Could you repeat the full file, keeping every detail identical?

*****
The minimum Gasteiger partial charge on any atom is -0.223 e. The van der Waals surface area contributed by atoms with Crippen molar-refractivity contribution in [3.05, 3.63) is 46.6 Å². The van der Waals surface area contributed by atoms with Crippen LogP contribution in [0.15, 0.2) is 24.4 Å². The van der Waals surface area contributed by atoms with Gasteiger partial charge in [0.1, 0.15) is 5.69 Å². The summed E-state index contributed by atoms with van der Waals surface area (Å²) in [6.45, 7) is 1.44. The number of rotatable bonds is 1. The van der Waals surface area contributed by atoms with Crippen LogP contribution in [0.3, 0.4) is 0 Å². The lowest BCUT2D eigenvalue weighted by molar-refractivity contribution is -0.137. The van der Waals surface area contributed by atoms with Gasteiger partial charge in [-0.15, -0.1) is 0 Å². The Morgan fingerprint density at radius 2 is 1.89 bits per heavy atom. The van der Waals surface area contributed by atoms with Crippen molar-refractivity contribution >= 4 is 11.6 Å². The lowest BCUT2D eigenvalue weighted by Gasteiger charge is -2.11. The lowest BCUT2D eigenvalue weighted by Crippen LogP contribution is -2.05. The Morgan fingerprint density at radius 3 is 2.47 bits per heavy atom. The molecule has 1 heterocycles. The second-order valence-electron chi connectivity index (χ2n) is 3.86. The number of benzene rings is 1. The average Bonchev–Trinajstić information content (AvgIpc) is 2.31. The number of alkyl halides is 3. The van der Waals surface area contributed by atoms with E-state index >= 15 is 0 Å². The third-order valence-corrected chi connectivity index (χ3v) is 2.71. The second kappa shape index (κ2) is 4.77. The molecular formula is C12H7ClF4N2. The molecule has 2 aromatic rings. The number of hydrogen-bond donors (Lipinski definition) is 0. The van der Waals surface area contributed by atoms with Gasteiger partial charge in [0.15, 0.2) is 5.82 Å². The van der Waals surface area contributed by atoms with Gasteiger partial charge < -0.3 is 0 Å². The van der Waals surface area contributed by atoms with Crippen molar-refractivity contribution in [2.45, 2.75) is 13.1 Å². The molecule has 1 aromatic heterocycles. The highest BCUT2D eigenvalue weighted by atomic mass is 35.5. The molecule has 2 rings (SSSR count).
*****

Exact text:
The minimum Gasteiger partial charge on any atom is -0.223 e. The van der Waals surface area contributed by atoms with Crippen molar-refractivity contribution in [3.05, 3.63) is 46.6 Å². The van der Waals surface area contributed by atoms with Crippen LogP contribution in [0.15, 0.2) is 24.4 Å². The van der Waals surface area contributed by atoms with Gasteiger partial charge in [0.1, 0.15) is 5.69 Å². The summed E-state index contributed by atoms with van der Waals surface area (Å²) in [6.45, 7) is 1.44. The number of rotatable bonds is 1. The van der Waals surface area contributed by atoms with Crippen LogP contribution in [0.3, 0.4) is 0 Å². The lowest BCUT2D eigenvalue weighted by molar-refractivity contribution is -0.137. The van der Waals surface area contributed by atoms with Gasteiger partial charge in [-0.15, -0.1) is 0 Å². The Morgan fingerprint density at radius 2 is 1.89 bits per heavy atom. The van der Waals surface area contributed by atoms with Crippen molar-refractivity contribution >= 4 is 11.6 Å². The lowest BCUT2D eigenvalue weighted by Gasteiger charge is -2.11. The lowest BCUT2D eigenvalue weighted by Crippen LogP contribution is -2.05. The Morgan fingerprint density at radius 3 is 2.47 bits per heavy atom. The molecule has 1 heterocycles. The second-order valence-electron chi connectivity index (χ2n) is 3.86. The number of benzene rings is 1. The average Bonchev–Trinajstić information content (AvgIpc) is 2.31. The number of alkyl halides is 3. The van der Waals surface area contributed by atoms with E-state index >= 15 is 0 Å². The third-order valence-corrected chi connectivity index (χ3v) is 2.71. The second kappa shape index (κ2) is 4.77. The molecular formula is C12H7ClF4N2. The molecule has 2 aromatic rings. The number of hydrogen-bond donors (Lipinski definition) is 0. The van der Waals surface area contributed by atoms with Gasteiger partial charge in [0.15, 0.2) is 5.82 Å². The van der Waals surface area contributed by atoms with Gasteiger partial charge < -0.3 is 0 Å². The van der Waals surface area contributed by atoms with Crippen molar-refractivity contribution in [2.45, 2.75) is 13.1 Å². The molecule has 1 aromatic heterocycles. The highest BCUT2D eigenvalue weighted by atomic mass is 35.5. The molecule has 2 rings (SSSR count).